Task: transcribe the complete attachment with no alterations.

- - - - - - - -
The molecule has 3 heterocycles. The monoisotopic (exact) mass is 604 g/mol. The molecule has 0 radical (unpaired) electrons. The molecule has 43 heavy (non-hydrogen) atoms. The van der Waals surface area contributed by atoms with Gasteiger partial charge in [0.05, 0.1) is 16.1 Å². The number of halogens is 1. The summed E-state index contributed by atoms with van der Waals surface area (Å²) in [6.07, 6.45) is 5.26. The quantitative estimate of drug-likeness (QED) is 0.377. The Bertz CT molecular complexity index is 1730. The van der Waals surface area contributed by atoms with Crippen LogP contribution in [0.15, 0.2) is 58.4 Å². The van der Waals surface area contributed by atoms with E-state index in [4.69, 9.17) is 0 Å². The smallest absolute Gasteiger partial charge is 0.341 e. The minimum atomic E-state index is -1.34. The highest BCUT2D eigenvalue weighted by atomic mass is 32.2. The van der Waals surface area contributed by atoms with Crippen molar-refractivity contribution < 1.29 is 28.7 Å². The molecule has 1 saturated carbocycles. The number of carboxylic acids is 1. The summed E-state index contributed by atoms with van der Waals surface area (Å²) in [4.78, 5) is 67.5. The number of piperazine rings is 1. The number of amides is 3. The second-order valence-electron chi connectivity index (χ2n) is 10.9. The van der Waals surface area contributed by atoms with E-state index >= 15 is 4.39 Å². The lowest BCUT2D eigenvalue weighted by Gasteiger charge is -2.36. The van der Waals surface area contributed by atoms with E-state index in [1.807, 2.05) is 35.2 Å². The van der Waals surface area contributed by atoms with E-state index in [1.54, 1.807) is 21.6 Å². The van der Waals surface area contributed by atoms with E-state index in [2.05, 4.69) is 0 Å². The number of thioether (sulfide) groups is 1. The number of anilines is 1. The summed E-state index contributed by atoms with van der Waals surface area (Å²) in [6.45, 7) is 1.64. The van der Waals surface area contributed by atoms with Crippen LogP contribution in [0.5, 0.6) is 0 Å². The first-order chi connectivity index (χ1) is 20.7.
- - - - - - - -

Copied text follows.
The molecule has 3 heterocycles. The monoisotopic (exact) mass is 604 g/mol. The molecule has 0 radical (unpaired) electrons. The molecule has 43 heavy (non-hydrogen) atoms. The van der Waals surface area contributed by atoms with Gasteiger partial charge in [0.05, 0.1) is 16.1 Å². The number of halogens is 1. The summed E-state index contributed by atoms with van der Waals surface area (Å²) in [6.07, 6.45) is 5.26. The quantitative estimate of drug-likeness (QED) is 0.377. The Bertz CT molecular complexity index is 1730. The van der Waals surface area contributed by atoms with Crippen LogP contribution in [0.15, 0.2) is 58.4 Å². The van der Waals surface area contributed by atoms with E-state index in [4.69, 9.17) is 0 Å². The smallest absolute Gasteiger partial charge is 0.341 e. The minimum atomic E-state index is -1.34. The highest BCUT2D eigenvalue weighted by atomic mass is 32.2. The van der Waals surface area contributed by atoms with Crippen molar-refractivity contribution < 1.29 is 28.7 Å². The molecule has 1 saturated carbocycles. The number of carboxylic acids is 1. The summed E-state index contributed by atoms with van der Waals surface area (Å²) in [4.78, 5) is 67.5. The number of piperazine rings is 1. The number of amides is 3. The second-order valence-electron chi connectivity index (χ2n) is 10.9. The van der Waals surface area contributed by atoms with E-state index >= 15 is 4.39 Å². The lowest BCUT2D eigenvalue weighted by Gasteiger charge is -2.36. The van der Waals surface area contributed by atoms with E-state index in [1.807, 2.05) is 35.2 Å². The van der Waals surface area contributed by atoms with E-state index in [1.54, 1.807) is 21.6 Å². The van der Waals surface area contributed by atoms with E-state index in [2.05, 4.69) is 0 Å². The number of thioether (sulfide) groups is 1. The number of anilines is 1. The summed E-state index contributed by atoms with van der Waals surface area (Å²) in [6.45, 7) is 1.64. The van der Waals surface area contributed by atoms with Crippen LogP contribution in [0.5, 0.6) is 0 Å². The first-order chi connectivity index (χ1) is 20.7.